• Sisterhood series by Fern Michaels: Okay, let's see. The series starts off with Nikki Quinn, Kathryn Lucas, Isabelle Flanders, Alexis Thorne, Myra Rutledge, Barbara Rutledge (she was killed, but she became a ghost), Julia Webster, Yoko Akia, Charles Martin, and Jack Emery. Then Harry Wong, Mark Lane, Bert Navarro, Ted Robinson, Countess Anne "Annie" Ryland de Silva, and Maggie Spritzer come into the pictures. Then you have Judge Cornelia "Nellie" Easter, Elizabeth "Lizzie" Fox, Pearl Barnes, Cosmo Cricket, Elias Cummings, Paula Woodley, Karl Woodley, Joseph "Joe" Espinosa, Rena Gold, Martine Connor, Henry "Hank" Jellicoe, Little Fish, Stu Franklin, and Abner Tookus. So what we have here is...30 characters! Let's not get started on all the one-shot characters in the series!


Live Action TV[edit | hide]

  • Game of Thrones: Gives new meaning to this trope. To say this series has a dizzying number of characters is a serious understatement. The principals alone number nearly 20. Factor in the remaining cast of secondary, tertiary, and ancillary characters, and the number balloons to some 50+.
  • Twin Peaks had about 20-25 major characters who were given character arcs, and about 40 minor recurring characters. This is pretty impressive considering that the series lasted only for 30 episodes, and that almost all of the major characters were introduced during the first season, which had only 8 episodes.
  • Lost has had twenty-eight credited cast members in total, with about twelve to seventeen being a part of the cast at the same time, due to the Anyone Can Die factor. That's not even counting the large stable of important secondary characters, nor the dozens of smaller recurrers.
    • To give an example: season four starred sixteen people. There were twenty two important recurring characters, some of whom appeared in nearly every episode, and numerous recurring, named Red Shirts and Mauve Shirts like Keamy's team. That's not even counting the sheer number of important one-off characters who will probably come back later or the random friends and family members of the Oceanic 6 who came back in the finale or the dead characters who appeared in flashbacks or visions or the stranger ones like Jacob.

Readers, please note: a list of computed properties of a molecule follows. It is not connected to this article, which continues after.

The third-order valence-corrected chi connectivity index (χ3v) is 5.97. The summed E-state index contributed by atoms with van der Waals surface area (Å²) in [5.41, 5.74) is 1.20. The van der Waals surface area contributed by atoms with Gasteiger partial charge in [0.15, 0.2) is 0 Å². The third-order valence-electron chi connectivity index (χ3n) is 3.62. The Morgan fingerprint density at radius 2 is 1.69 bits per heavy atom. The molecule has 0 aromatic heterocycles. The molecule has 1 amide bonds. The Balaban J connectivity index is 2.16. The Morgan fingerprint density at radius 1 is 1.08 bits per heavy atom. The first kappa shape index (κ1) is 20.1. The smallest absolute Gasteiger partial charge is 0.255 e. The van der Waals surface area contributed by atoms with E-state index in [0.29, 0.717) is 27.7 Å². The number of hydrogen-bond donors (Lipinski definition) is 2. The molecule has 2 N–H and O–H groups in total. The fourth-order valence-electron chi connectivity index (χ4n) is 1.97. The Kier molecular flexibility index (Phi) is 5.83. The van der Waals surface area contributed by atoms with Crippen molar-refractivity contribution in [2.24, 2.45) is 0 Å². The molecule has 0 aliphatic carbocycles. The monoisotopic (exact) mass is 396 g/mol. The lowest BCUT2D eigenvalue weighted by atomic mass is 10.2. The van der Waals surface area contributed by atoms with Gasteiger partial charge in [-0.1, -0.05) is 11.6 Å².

• Lost has reached the point that it's nearly impossible to jump in to the show having missed a few episodes. Even if you followed the story from the beginning, if you miss 3 or more episodes you'll come back to the show to find a brand new character referencing another character you've never heard of before. Even once you figure out this new character, eventually (probably during a season finale) another character you've never heard of will show up accompanied by dramatic reveal music as the main characters look at them in awe...it turns out that the new character was introduced in a dream sequence in the episode you missed and is crucial to the plot.
  • 24 has a vast number of recurring characters. But then again, it needs to, given how often new cast members are needed.
  • Battlestar Galactica Reimagined is notable not only for the size of its cast (with knowledge of over 20 characters required for even basic comprehension) but for the sheer number of named recurring minor characters, many of whom have been with the show ever since the miniseries. This may be a function of the show's premise: as replacement officers are in perishingly short supply, the Galactica naturally has a very low staff turnover rate.